Isolation allows for the tightening of control by abusers

Dr Marceline Naudi

Despite the country not being under full lockdown, people have been urged to remain inside in a bid to curb the spread of coronavirus in the community. Schools and educational institutions were among the first to be closed. These were followed by restaurants, bars and shops offering non-essential services. Individuals deemed to be vulnerable have been asked to stay inside. Various countries have opted for a full lockdown, with France recently banning physical exercise outside.

Mounting data from various countries suggests that domestic abuse is acting like an opportunistic infection, and that it is flourishing in the conditions created by the pandemic. While statistics on Malta are not available yet, a rise in domestic violence is expected in this period. spoke with Dr Marceline Naudi, Head of Department of Gender and Sexualities within the Faculty of Social Wellbeing to understand better how the outbreak of coronavirus has impacted women’s rights. Dr Naudi is also the president of GREVIO – Group of Experts on Action against Violence against Women and Domestic Violence.

Dr Naudi stated that while one appreciates the importance of measures which were taken to limit the transmission of the virus within the community, one also has to acknowledge the reality of women and children in abusive relationships.

“Restrictions on movement mean additional control for abusers,” Dr Naudi stated.

Although Malta is not under lockdown, women and children are ‘locked down’ with their abusers. Dr Naudi highlighted that in situations such as these, women might feel desperate as they continue doing their best to survive and protect their children.

The outbreak of coronavirus did not only spark a public health emergency, but its effects are being felt in other spheres of life, including the negative impact it has had on the economy.

Dr Naudi remarked that women – those in abusive relationships and those who are not – tend to feel the financial impact more, since they were more prone to lose their employment, and therefore increase their dependency on their partner. For those who are in an abusive relationship, this would mean an increased financial dependency on their abusers.

Why is it that there are so many men that think it’s ok?

Asked about what can be done by others to help those who might be in abusive relationship, Dr Naudi underlined that one needs to open one’s eyes and recognise that abuse exists around us. “We need to acknowledge that there are people in abusive relationships.

However, she pointed out the need to call out men who abuse women and children.

“Why are there so many men who think it is ok?” she asked, remarking that many a time we speak about how to get a victim out of a situation rather than addressing why the perpetrator feels that he can inflict violence on others.

Dr Naudi was asked about how the outbreak has affected certain services. The Head of Department pointed out that while we are not under complete lockdown people can still go out and seek assistance. Shelters were still admitting referrals after the victims are quarantined for 14 days to ensure that current residents, staff members and the victim themselves are protected from infection.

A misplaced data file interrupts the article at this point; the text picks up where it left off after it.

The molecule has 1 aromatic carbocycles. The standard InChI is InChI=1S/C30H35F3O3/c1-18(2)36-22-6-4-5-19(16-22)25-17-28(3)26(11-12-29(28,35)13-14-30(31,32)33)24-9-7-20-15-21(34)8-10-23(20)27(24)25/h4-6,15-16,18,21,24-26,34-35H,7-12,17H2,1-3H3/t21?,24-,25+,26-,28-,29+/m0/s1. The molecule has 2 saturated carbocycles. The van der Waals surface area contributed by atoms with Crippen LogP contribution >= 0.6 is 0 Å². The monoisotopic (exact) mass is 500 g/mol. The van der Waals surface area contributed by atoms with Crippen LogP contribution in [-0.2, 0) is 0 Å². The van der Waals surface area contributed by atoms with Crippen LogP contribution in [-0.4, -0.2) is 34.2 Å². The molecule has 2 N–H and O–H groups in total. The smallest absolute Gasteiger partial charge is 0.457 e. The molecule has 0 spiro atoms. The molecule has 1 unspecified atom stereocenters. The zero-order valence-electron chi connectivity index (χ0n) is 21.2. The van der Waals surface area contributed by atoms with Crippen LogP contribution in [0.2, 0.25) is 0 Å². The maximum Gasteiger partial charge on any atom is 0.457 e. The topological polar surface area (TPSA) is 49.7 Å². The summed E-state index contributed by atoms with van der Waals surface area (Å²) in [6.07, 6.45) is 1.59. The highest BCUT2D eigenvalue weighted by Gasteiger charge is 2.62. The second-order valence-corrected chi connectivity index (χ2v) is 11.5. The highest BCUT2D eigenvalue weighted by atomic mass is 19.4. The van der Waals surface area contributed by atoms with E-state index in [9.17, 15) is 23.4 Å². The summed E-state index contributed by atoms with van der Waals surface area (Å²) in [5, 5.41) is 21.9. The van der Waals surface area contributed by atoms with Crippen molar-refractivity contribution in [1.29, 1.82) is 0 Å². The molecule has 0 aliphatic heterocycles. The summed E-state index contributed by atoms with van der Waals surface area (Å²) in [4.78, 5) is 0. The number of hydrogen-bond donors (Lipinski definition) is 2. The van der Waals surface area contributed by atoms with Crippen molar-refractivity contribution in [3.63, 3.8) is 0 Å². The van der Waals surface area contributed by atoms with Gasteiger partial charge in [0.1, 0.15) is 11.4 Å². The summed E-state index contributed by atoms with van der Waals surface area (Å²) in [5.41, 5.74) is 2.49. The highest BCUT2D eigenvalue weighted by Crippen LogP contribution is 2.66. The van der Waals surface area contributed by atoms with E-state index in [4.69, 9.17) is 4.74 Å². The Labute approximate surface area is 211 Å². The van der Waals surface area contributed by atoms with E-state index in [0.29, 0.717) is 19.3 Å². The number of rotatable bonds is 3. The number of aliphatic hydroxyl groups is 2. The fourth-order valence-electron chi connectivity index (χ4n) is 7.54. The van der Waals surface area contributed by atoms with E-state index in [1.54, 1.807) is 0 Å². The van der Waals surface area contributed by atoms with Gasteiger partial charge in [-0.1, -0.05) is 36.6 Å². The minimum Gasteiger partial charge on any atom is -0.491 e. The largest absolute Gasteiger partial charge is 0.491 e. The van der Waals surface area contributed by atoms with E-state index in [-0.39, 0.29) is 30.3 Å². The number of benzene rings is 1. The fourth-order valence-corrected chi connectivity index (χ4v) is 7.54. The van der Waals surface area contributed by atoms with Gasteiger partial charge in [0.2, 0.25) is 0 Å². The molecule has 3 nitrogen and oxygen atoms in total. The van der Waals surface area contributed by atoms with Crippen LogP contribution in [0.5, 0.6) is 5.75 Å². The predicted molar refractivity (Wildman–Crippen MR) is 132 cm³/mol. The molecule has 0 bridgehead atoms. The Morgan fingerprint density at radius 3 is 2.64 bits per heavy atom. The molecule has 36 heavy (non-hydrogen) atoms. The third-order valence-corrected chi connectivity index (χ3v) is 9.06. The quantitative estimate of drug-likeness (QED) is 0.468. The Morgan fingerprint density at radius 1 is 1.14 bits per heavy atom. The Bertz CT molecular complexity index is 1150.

In some cases, staff at shelters have been under lockdown with the individuals living at the shelter as a precautionary measure to prevent the spread.

Non-governmental organisations working in the field are doing all they can on their part, Dr Naudi added.

She noted that while the Police are busy enforcing quarantine regulations and ensuring that no public gatherings took place, a surge in cases of domestic violence is to be expected.

Tensions are also expected in respectful relationships due to the external conditions, such as putting many people together in a small space over a period, Dr Naudi remarked. While many might be doing fun activities with the rest of the family members, the new situation produces a certain amount of stress. “Where relationships lack respect, it is not going to be any better for sure. It is more likely that it is going to be worse,” she added.

Countries which are in a similar situation to that in Malta have reported an increase in reports filed on domestic violence.

Whether in conflict or pandemic, standards must be met

Malta, as one of the countries to have ratified the Istanbul Convention, an international instrument on combatting and preventing violence against women, has an obligation to retain the standards which would be there in a ‘normal’ situation.

Dr Naudi, who heads GREVIO, referred to a statement issued last week, she explained that the Istanbul Convention was clear that whether in time of conflict or pandemic, the standards have to be met. States were not excused and thus are still legally bound by these obligations.

In such a situation, states must find innovative ways by which they could maintain the standards.

“To do this, states have to listen to the frontline workers – NGOs and specialised services,” Dr Naudi said.

“Never before in my lifetime has the need been greater to ensure that we find innovative solutions, that we work together, that we pull the same rope – a concerted effort. All the relevant ministries, the women’s organisations, must make a joint effort to keep women and children safe from violence,” Dr Naudi underlined.

As children are not in schools due to the pandemic, if schools served as a safe place, then that has had been removed. When still in school, professionals could have detected cases of domestic violence.

“We’re talking about the right to life”

Domestic violence as a continuum ends with femicide, Dr Naudi stated.

“We don’t want to be in a situation where we have more femicides.”

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